• Embrace and drive change
  • Create fun and a little weirdness
  • Build a positive team and family spirit

As you can see by these examples, your core values reflect your organization’s culture and your employment brand by framing the entire employee experience. Once you’ve clarified your core values, involve employees in living them on a daily basis.

How your organization can support this:

  • Offer a Culture and Visioning Workshop. People support what they help create, so provide employees the opportunity to describe in detail what the employee experience looks like when everyone is living the core values. What behaviors will they see that are consistent with core values? What behaviors might sabotage the core values? Let employees see how they align with core values and vision as individuals, and how their work contributes to living the values and vision. With this foundation, employees can begin creating their development path, which will support meaningful work.
  • Offer a quarterly Workplace Culture Workshop. Once employees have collectively created clarity around the behaviors that reflect the company culture, they will be able to create structure to nurture and protect your organization’s brand. Part of this structure includes supporting and holding each other accountable, so offer employees the opportunity to do so in these workshops. Have employees connect with peers and managers to reflect on how they see themselves and others behaving in a way that is or is not consistent with the core values and workplace culture. Not only will this address Millennials’ need for collaboration and meaningful work, but it will also bring to light any glaring problems or issues before too much damage has been done.
  • Use your core values as a litmus test for everything you do – from hiring to recognition and even firing. Because leaders profoundly shape employees’ experience of the culture, every leader and manager within your organization needs to live the core values and create the conditions where employees feel valued; otherwise, all bets are off in terms of having a high performing organization and retaining Millennials. Assuming you have leaders who walk the talk, base employee recognition on how people are living out the core values and contributing to a thriving workplace culture.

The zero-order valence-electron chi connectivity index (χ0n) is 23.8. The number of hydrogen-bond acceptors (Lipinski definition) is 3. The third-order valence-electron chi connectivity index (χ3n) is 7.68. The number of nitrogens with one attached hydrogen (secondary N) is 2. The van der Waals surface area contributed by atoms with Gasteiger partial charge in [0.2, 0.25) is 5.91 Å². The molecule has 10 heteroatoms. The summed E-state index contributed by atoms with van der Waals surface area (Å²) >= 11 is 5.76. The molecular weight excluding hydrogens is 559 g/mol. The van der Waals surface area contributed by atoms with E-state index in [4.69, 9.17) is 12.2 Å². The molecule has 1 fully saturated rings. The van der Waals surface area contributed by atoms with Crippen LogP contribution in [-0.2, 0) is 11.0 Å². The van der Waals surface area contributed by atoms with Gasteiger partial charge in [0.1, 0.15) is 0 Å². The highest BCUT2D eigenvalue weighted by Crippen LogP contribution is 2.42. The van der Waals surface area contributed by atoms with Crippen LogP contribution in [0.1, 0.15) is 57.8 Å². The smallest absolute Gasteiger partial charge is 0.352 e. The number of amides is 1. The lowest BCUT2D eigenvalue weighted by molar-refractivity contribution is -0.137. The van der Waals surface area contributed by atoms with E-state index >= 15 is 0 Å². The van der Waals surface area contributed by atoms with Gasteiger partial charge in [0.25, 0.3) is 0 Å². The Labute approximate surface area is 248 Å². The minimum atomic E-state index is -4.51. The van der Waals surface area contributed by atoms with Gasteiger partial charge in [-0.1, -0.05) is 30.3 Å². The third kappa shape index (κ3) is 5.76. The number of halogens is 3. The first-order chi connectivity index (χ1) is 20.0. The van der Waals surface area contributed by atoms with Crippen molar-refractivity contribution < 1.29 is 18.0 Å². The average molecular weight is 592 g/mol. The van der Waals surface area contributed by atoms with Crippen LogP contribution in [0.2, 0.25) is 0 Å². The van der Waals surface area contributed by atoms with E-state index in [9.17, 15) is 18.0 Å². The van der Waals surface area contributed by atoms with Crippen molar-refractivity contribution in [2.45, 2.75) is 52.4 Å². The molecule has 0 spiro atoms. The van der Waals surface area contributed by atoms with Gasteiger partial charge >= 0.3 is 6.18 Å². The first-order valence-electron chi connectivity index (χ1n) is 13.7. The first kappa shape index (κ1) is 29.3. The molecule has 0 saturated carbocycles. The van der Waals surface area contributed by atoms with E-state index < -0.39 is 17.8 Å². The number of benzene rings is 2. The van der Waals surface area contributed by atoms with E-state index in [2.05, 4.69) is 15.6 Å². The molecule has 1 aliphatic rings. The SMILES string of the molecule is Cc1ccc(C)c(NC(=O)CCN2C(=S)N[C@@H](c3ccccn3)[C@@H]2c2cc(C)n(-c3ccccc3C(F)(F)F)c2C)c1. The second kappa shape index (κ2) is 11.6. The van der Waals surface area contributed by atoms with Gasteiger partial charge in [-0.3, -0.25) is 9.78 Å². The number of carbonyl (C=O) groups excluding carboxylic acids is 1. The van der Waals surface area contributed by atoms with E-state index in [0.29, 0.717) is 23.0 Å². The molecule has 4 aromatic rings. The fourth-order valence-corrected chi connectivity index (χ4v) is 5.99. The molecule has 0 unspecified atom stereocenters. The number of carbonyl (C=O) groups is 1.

2. Provide physical and mental space where employees have an opportunity to “pause.” In his best-selling book, “Leadership from the Inside Out,” Kevin Cashman describes how too often people allow themselves to be overcome by busyness. We are unhealthily attached to our smartphones, and too caught up and distracted to take the necessary time to sift through life’s complexity and find purpose. Many Millennial employees are unconvinced that excessive work demands are worth the sacrifices to their personal life. In fact, Millennials know what the research shows: to be productive and engaged, employees need to find ways to recharge during the day. Organizations that actively seek ways to help people integrate their personal and professional lives will have energized employees who are better able to bring their best selves to work each day.

How your organization can support this: